While Casamajor, the resident at Mysore was steadfast in his negative opinion about the king based on heresy reports (and his bad equations with the Raja) of the mass murders in Coorg, Veera Rajendra was miffed that the British, whom his ancestors had wholeheartedly supported in their fight against the Mysore Sultans, were now going against him. Accusations flew back and forth and soon the Kodagu King closed his borders to foreigners. Casamajor then made a formal visit to Coorg, but the meeting was a disaster, the Raja complained to the British and had him recalled to Mysore. Meanwhile, a demand was made by the Raja for the return of his deposit, which the British denied paying, but continued to pay a lower annual interest.

The proverbial straw that broke the camel’s back was the flight of Chikaveera’s sister (also named Devamma) and her husband Chenna Basappa in 1832. It appears that the henchmen of Veer Rajendra put the heir apparent, the Raja’s cousin Devammaji to death, misappropriated her jewels, as well as assassinated seven other women and the son of his sister Devamma. This is not documented or proven. The Gazetteer states that Chenna Basavappa, was a Koduva but had become a Lingayat before his marriage. This Chenna Basavappa, discontented (as he stated later in Mysore) with the tyrannical rule of the Raja, formed a league to dethrone him. Chikka Vira Rajendra getting the scent of evil designs against him, wanted to imprison Chenna Basavappa. But Chenna Basavappa escaped across the frontier with his wife and a few faithful followers and took refuge with the British Resident. During their flight, they killed a few Coorg guards.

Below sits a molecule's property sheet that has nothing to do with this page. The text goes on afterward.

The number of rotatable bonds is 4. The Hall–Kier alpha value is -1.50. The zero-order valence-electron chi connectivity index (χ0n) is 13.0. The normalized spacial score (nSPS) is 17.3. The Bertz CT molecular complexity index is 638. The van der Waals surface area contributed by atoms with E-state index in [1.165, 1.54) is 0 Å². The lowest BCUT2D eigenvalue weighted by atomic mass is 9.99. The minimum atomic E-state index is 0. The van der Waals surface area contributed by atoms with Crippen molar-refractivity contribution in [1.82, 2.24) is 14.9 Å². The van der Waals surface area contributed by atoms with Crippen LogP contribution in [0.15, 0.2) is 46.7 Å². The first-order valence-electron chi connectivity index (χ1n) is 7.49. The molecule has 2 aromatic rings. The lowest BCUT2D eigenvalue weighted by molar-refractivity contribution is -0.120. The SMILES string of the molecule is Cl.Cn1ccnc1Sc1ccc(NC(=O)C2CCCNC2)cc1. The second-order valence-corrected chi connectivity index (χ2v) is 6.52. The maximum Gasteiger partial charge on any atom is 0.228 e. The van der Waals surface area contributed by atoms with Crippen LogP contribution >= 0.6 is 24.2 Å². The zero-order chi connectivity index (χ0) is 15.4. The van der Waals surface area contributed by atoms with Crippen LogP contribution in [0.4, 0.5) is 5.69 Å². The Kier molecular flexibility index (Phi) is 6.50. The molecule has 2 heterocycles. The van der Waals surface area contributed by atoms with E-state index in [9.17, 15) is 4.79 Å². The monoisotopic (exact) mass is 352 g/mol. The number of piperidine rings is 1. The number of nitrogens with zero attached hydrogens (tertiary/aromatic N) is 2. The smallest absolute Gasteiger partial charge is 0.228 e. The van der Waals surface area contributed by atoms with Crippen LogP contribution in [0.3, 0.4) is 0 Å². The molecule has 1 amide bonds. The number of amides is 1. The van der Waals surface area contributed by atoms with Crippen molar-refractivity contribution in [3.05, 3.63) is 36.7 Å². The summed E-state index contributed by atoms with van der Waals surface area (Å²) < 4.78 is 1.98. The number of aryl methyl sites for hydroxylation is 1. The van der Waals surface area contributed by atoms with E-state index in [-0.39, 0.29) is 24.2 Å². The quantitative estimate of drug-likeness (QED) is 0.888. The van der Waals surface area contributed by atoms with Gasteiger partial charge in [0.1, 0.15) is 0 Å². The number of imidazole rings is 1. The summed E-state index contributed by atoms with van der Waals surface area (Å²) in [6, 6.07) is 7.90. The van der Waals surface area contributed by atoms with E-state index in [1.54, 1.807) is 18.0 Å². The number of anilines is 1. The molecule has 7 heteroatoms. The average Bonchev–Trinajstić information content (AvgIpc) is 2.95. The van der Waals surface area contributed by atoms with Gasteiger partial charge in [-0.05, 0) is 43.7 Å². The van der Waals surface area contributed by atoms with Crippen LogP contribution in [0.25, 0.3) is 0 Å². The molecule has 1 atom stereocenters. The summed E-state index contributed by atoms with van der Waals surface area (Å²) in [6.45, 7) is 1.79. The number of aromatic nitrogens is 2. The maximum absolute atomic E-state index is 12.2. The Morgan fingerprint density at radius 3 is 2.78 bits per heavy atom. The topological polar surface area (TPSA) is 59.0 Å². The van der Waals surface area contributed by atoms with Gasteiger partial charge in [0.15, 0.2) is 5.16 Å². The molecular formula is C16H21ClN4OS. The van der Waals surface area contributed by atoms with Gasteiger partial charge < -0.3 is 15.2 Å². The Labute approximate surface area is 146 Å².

Casamajor decided to overlook the murders and provided asylum to the two fugitives of Coorg law and simply refused to send them back to Coorg. The battle of words between the Raja and the resident reached nowhere and the British stood firm, stating that Chikka was in the wrong. They had by now obtained a good reason to take over the Coorg principality, to rescue, as they publicized, the common man from a despotic ruler. Many wild stories were circulated but they were refuted when a Dr. Jefferson from Bombay was deputed to Mercara and found the supposedly dead people very much alive. Gen Welsh added in his report- Before leaving Bombay, several persons residing there, and who had received intelligence that some of their relatives in Coorg had been unjustly and most cruelly put to death by the Rajah, desired me to make inquiries as to the truth of such reports. This I did and it was with the greatest pleasure I obtained the surest proof of the falsehood of such allegations, by the appearance before me, in real flesh and blood, of the very parties who were said to have been so unceremoniously disposed of.

As Martin puts it - His (Veera Rajendra) mind became much disturbed and irritated by the calumnies propagated against him, consisting of the customary allegations of cruelty and misgovernment which usually preceded Indian “Annexations”. To add insult to injury, Messrs. Binny and Co., withheld payment of the yearly interest in 1833 on some of the promissory notes, contrary to usual practice. The Raja was incensed and blocked off Coorg from the outside world, while Casamajor sent away the fugitives to safety in Bangalore.